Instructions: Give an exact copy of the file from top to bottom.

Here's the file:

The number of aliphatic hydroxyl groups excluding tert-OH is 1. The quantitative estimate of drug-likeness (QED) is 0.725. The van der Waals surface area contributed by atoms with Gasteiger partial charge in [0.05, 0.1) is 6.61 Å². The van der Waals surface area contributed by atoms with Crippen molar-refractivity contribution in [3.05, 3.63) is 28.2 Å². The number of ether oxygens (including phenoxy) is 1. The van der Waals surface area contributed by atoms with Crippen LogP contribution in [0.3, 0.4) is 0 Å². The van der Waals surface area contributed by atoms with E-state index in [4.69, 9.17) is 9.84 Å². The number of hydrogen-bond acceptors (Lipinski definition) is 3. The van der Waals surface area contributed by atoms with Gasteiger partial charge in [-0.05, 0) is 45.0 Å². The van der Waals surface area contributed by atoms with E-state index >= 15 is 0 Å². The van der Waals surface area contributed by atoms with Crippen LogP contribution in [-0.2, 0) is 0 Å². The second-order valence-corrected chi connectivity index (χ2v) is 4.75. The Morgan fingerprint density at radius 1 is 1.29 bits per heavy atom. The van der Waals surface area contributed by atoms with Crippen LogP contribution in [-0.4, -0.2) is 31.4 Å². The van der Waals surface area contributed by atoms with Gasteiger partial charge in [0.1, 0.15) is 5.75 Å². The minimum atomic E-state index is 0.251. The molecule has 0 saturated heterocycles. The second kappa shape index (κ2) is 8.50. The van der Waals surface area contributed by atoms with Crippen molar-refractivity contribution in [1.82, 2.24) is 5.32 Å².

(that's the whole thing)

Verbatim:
The number of aliphatic hydroxyl groups excluding tert-OH is 1. The quantitative estimate of drug-likeness (QED) is 0.725. The van der Waals surface area contributed by atoms with Gasteiger partial charge in [0.05, 0.1) is 6.61 Å². The van der Waals surface area contributed by atoms with Crippen molar-refractivity contribution in [3.05, 3.63) is 28.2 Å². The number of ether oxygens (including phenoxy) is 1. The van der Waals surface area contributed by atoms with Crippen LogP contribution in [0.3, 0.4) is 0 Å². The van der Waals surface area contributed by atoms with E-state index in [4.69, 9.17) is 9.84 Å². The number of hydrogen-bond acceptors (Lipinski definition) is 3. The van der Waals surface area contributed by atoms with Gasteiger partial charge in [-0.05, 0) is 45.0 Å². The van der Waals surface area contributed by atoms with E-state index >= 15 is 0 Å². The van der Waals surface area contributed by atoms with Crippen LogP contribution in [-0.2, 0) is 0 Å². The second-order valence-corrected chi connectivity index (χ2v) is 4.75. The Morgan fingerprint density at radius 1 is 1.29 bits per heavy atom. The van der Waals surface area contributed by atoms with Crippen LogP contribution in [-0.4, -0.2) is 31.4 Å². The van der Waals surface area contributed by atoms with Gasteiger partial charge in [0.1, 0.15) is 5.75 Å². The minimum atomic E-state index is 0.251. The molecule has 0 saturated heterocycles. The second kappa shape index (κ2) is 8.50. The van der Waals surface area contributed by atoms with Crippen molar-refractivity contribution in [1.82, 2.24) is 5.32 Å².